Creating a Playable Version

We have been able to create and polish a working visual novel version of the BurntOut gameplay that uses 2D sprites as actors.

The Scenario

The ICU Clinic is the first scenario that the player is exposed to in the game. Here, the player plays as a 3rd-year clerkship student that is on his/her first rotation in the ICU. The 4th year students, who had this clerkship last year, are not very cooperative with the player. Then, while shadowing a resident, you see a patient who may have a rare syndrome which you are not familiar with, which stirs up a situation. Additionally, the first solo assignment of setting up an EKG at a patient’s bedside is assigned to the player, which comes with an interactive narrative. So, in all, the player is exposed to crucial decision-making that will impact gameplay in an interactive experience.

Gameplay Elements

The interactive narrative uses the framework we used in the previous version of the project, where the player had to interact with patients. We have expanded this system to allow it to call actions (such as “move here” or “enable/disable this object”) that can be performed to progress the scenario. We began planning the structure to make the framework more complex to allow the narrative/gameplay to branch out to different storylines based on the saved conditionals. But, for now, we have a rather linear, yet fully-functional gameplay experience.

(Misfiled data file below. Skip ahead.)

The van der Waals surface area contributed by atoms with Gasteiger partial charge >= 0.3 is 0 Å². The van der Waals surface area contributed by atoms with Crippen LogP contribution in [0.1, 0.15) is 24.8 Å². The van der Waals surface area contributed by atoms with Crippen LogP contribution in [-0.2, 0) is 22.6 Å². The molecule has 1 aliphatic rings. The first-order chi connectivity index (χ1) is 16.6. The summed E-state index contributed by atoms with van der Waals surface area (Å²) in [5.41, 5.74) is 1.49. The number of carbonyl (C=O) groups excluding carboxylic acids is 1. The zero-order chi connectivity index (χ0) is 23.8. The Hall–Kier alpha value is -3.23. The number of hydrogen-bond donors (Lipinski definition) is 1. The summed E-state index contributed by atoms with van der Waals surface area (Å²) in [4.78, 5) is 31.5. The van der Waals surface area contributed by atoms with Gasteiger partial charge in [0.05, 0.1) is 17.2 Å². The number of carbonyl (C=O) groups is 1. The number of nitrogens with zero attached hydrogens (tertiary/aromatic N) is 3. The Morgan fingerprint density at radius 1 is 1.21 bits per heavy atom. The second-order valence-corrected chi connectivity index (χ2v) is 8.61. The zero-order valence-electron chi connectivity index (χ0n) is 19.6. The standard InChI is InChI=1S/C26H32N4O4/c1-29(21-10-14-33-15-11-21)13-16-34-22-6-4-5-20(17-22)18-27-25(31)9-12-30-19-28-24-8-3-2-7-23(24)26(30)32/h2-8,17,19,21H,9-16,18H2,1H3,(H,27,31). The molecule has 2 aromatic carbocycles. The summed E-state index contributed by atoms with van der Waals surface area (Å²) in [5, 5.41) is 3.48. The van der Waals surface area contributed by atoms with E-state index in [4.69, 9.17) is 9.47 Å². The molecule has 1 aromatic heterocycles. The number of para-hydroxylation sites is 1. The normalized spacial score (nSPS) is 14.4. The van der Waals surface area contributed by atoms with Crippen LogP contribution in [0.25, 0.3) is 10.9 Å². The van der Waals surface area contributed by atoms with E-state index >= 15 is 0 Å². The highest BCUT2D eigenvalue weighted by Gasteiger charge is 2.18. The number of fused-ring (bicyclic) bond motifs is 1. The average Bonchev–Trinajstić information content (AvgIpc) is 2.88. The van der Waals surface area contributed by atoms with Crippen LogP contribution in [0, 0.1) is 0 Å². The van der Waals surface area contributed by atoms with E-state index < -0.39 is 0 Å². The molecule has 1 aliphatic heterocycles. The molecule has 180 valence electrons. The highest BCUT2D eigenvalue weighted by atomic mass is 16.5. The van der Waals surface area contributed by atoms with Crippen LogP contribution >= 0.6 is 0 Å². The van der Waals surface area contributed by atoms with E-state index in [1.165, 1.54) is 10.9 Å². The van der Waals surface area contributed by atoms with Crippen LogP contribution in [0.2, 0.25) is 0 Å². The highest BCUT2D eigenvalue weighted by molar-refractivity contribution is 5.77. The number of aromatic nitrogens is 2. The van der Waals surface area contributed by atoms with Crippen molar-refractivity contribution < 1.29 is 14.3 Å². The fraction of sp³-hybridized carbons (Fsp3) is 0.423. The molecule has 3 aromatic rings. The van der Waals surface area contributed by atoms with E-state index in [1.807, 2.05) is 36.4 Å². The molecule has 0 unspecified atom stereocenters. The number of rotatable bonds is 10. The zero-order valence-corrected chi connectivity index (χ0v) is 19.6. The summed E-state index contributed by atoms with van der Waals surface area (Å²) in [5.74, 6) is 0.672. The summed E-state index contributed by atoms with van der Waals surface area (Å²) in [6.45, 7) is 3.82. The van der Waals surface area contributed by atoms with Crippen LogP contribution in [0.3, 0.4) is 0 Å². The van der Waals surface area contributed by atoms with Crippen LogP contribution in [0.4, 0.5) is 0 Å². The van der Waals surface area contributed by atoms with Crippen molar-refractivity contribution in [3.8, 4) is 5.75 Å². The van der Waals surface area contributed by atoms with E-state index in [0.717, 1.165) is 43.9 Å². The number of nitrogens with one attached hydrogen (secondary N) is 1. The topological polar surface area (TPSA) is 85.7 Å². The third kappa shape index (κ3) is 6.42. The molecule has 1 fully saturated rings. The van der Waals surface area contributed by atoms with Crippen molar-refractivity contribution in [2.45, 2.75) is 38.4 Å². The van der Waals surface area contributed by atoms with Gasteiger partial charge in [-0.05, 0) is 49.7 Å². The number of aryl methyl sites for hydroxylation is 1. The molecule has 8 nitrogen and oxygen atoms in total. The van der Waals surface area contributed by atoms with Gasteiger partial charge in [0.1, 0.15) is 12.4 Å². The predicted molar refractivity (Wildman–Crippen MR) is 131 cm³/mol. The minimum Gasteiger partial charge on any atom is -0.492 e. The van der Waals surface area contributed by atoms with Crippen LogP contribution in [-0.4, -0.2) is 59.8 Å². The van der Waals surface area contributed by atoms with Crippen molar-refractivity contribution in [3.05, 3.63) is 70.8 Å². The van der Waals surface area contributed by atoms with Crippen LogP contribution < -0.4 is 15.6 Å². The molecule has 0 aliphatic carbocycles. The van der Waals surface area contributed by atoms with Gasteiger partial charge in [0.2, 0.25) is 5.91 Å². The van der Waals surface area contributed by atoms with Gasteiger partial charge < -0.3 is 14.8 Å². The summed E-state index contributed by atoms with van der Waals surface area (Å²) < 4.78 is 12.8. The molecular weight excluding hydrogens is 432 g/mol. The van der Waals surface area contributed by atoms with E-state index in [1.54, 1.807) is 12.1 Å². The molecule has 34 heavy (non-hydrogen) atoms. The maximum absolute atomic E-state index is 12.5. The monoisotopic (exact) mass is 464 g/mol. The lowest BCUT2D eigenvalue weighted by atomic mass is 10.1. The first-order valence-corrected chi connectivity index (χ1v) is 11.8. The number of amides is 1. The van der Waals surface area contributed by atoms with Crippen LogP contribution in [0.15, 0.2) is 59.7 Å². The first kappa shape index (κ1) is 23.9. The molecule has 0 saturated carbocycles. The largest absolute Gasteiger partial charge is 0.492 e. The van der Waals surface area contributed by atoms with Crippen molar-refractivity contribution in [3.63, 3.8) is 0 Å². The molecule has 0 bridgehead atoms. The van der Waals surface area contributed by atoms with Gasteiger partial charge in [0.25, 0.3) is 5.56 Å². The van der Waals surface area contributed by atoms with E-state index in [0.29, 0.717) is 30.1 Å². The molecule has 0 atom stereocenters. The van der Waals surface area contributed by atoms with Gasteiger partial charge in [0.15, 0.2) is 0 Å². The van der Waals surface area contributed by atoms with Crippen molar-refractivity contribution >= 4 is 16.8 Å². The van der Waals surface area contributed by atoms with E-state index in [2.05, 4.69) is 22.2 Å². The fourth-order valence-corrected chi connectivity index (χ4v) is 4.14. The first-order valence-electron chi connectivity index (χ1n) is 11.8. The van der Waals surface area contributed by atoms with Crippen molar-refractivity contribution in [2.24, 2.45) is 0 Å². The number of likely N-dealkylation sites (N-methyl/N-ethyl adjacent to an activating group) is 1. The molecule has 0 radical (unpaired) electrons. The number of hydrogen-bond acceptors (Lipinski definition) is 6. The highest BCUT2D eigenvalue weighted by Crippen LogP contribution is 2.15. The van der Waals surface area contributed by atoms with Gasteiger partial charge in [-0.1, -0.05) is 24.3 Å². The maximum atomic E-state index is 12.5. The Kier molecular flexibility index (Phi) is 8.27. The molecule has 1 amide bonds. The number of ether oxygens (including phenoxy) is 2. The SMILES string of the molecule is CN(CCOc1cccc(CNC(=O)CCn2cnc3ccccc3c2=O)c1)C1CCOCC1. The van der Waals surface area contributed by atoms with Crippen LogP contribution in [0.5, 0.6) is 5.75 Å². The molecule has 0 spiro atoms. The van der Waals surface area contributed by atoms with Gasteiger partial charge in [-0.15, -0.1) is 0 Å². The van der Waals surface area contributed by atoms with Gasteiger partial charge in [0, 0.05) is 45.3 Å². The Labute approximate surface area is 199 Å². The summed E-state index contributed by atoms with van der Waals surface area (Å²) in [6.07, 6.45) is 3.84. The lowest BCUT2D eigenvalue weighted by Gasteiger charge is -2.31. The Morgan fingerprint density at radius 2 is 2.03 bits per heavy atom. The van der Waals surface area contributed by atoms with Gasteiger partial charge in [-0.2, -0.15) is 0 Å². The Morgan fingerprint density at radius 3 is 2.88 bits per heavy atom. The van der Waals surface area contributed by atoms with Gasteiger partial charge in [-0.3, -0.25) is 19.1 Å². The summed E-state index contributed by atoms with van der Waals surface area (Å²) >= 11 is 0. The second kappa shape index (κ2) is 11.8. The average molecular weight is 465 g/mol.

We also vamped up various UI components to make the interactions with the actors a bit more immersive.


(Visual Novel Version) Movement & Examine



(Visual Novel Version) Level Selection



(Visual Novel Version) Interactive Dialogue


Level Designing

The new scene where Scenario 1 takes place has been designed using an ICU clinic photo as reference. We wanted to match the contemporary look and visual aesthetic of central with this scene as much as possible so we designed the scene with a more modern looking approach. Many of the assets including furniture and structures from central are seen in this scene as well to give the scenes a sense of connection and similarity. The level structure such as the walls and corners contains a lot of irregularities and asymmetry to further match the style we were going for when designing out level selection scene “Central”.

A Push to Virtual Reality

This week, we discussed BurntOut‘s current overall gameplay and player engagement, as well as the future of this project. We plan to begin integrating what we have so far into a virtual reality environment using the Oculus Go. We believe this shift will enhance the immersion of the game and fix many of the engagement problems we have in our current version. We will continue to experiment with new ways that can strength the purpose of this project and we will use the valuable player feedback from the various game conferences as a backbone to many of our changes.

You can read more about the BurntOut game at its website and follow along with our development on the blogs